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Digital Subscriptions > The Hedge Fund Journal > Issue 131 – Apr 2018 > Nomura Equity Volatility Risk Premium UCITS

Nomura Equity Volatility Risk Premium UCITS

A cost-efficient, plain vanilla volatility strategy

PROFILE

Since launch in June 2015, the Nomura Equity Volatility Risk Premium (“NEVRP”) dailydealing UCITS strategy has seen the best of times and the worst of times.

Its 2017 performance of 24.9% and volatility of 5.35%, delivering a Sharpe ratio of 4.65, earned it The Hedge Fund Journal’s UCITS Hedge 2018 award for best risk-adjusted returns in the volatility arbitrage category. And early 2018 has provided a useful stress test for the strategy. As the VIX spiked to 50 on Monday, February 6th, NEVRP saw a loss of 23%, which was mostly implied mark to market related. (This was consistent with Nomura’s own, internal stress tests). The following day, performance bounced back by 21%, as the VIX settled back down in the 20s. After the February 2018 drawdown, Nomura garnered some inflows from investors who judged that the surge in volatility provided an opportune moment to invest.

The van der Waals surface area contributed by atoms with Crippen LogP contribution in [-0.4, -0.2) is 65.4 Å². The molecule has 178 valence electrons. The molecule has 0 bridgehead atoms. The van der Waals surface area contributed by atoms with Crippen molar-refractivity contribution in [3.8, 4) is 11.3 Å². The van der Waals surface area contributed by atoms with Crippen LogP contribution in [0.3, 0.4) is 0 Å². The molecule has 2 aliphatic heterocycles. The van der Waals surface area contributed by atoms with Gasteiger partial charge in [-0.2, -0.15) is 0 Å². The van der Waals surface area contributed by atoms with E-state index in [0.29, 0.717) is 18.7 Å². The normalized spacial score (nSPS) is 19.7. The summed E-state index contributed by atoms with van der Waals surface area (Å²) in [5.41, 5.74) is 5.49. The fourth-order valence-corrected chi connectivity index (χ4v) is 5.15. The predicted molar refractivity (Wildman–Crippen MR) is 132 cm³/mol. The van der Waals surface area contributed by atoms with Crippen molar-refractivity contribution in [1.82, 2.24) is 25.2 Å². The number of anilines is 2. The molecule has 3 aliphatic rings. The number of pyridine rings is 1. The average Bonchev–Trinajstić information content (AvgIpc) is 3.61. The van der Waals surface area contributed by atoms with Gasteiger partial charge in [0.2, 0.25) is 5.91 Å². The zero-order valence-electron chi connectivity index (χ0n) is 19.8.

The Fund was also tested within months of its launch. In August 2015, the sudden spike in volatility cost it around 13%, and this had been recovered by early 2016. Clearly, the return profile is correlated with equity and credit markets, but Nomura argue that it can recover drawdowns more quickly than a long-only holding in conventional asset classes. Nomura view the gap between implied and realised volatility as a persistent risk premium, akin to an insurance premium embedded in the price that options trade at, which can be harvested. “Historically there has been a positive pick up between implied and realised volatility around 80% of the time”, says Jean-Philippe Royer, Chief Executive Officer at Nomura Alternative Investment Management, Europe Limited (“NAIM”). The strategy is not designed to be vega neutral, but it is not taking a directional view on the level of implied or realised volatility either. Rather it just seeks to extract the difference between the two. This is a plain vanilla strategy, which is not expressing views on skew or term structure, on differences between regional volatility markets, trying to pick optimal strikes or delta hedging at optimal points in the day by gamma trading, arbitraging OTC against exchange traded instruments, or a whole host of other volatility strategies. Nor is it trading volatility across multiple asset classes or equity indices – it only trades volatility on the S&P 500 US equity index. (Royer doubts whether adding European equity volatility would provide much diversification and finds Asian equity volatility markets to be less liquid).

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